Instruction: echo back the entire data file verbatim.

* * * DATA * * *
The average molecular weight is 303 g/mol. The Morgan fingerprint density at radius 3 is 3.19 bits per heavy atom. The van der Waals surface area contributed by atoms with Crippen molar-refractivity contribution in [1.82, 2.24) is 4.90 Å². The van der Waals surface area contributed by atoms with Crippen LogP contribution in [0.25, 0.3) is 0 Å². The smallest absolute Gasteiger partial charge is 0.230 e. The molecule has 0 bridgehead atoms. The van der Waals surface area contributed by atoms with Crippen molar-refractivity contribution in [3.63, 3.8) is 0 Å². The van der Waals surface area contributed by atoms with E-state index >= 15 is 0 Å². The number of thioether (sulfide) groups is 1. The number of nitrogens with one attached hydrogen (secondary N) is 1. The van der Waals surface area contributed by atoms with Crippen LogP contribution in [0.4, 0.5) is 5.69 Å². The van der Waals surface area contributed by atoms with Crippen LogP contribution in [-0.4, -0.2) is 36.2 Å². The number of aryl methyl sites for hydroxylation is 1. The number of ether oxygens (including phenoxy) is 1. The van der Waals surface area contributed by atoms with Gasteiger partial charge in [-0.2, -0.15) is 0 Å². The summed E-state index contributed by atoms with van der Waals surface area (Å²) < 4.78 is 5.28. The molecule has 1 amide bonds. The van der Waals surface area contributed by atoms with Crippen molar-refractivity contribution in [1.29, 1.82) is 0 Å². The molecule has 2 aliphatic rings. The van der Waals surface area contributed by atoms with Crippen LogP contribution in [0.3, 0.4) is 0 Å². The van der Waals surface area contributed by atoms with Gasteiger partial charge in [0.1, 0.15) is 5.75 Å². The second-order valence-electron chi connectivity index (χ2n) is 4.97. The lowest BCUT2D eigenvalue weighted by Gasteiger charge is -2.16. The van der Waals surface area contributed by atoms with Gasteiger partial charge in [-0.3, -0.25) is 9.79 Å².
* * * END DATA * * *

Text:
The average molecular weight is 303 g/mol. The Morgan fingerprint density at radius 3 is 3.19 bits per heavy atom. The van der Waals surface area contributed by atoms with Crippen molar-refractivity contribution in [1.82, 2.24) is 4.90 Å². The van der Waals surface area contributed by atoms with Crippen LogP contribution in [0.25, 0.3) is 0 Å². The smallest absolute Gasteiger partial charge is 0.230 e. The molecule has 0 bridgehead atoms. The van der Waals surface area contributed by atoms with Crippen molar-refractivity contribution in [3.63, 3.8) is 0 Å². The van der Waals surface area contributed by atoms with E-state index >= 15 is 0 Å². The number of thioether (sulfide) groups is 1. The number of nitrogens with one attached hydrogen (secondary N) is 1. The van der Waals surface area contributed by atoms with Crippen LogP contribution in [0.4, 0.5) is 5.69 Å². The van der Waals surface area contributed by atoms with Crippen LogP contribution in [-0.4, -0.2) is 36.2 Å². The number of aryl methyl sites for hydroxylation is 1. The number of ether oxygens (including phenoxy) is 1. The van der Waals surface area contributed by atoms with Gasteiger partial charge in [-0.2, -0.15) is 0 Å². The summed E-state index contributed by atoms with van der Waals surface area (Å²) < 4.78 is 5.28. The molecule has 1 amide bonds. The van der Waals surface area contributed by atoms with Crippen molar-refractivity contribution in [1.29, 1.82) is 0 Å². The molecule has 2 aliphatic rings. The van der Waals surface area contributed by atoms with Crippen LogP contribution in [0.3, 0.4) is 0 Å². The van der Waals surface area contributed by atoms with Gasteiger partial charge in [0.1, 0.15) is 5.75 Å². The second-order valence-electron chi connectivity index (χ2n) is 4.97. The lowest BCUT2D eigenvalue weighted by Gasteiger charge is -2.16. The van der Waals surface area contributed by atoms with Gasteiger partial charge in [-0.3, -0.25) is 9.79 Å².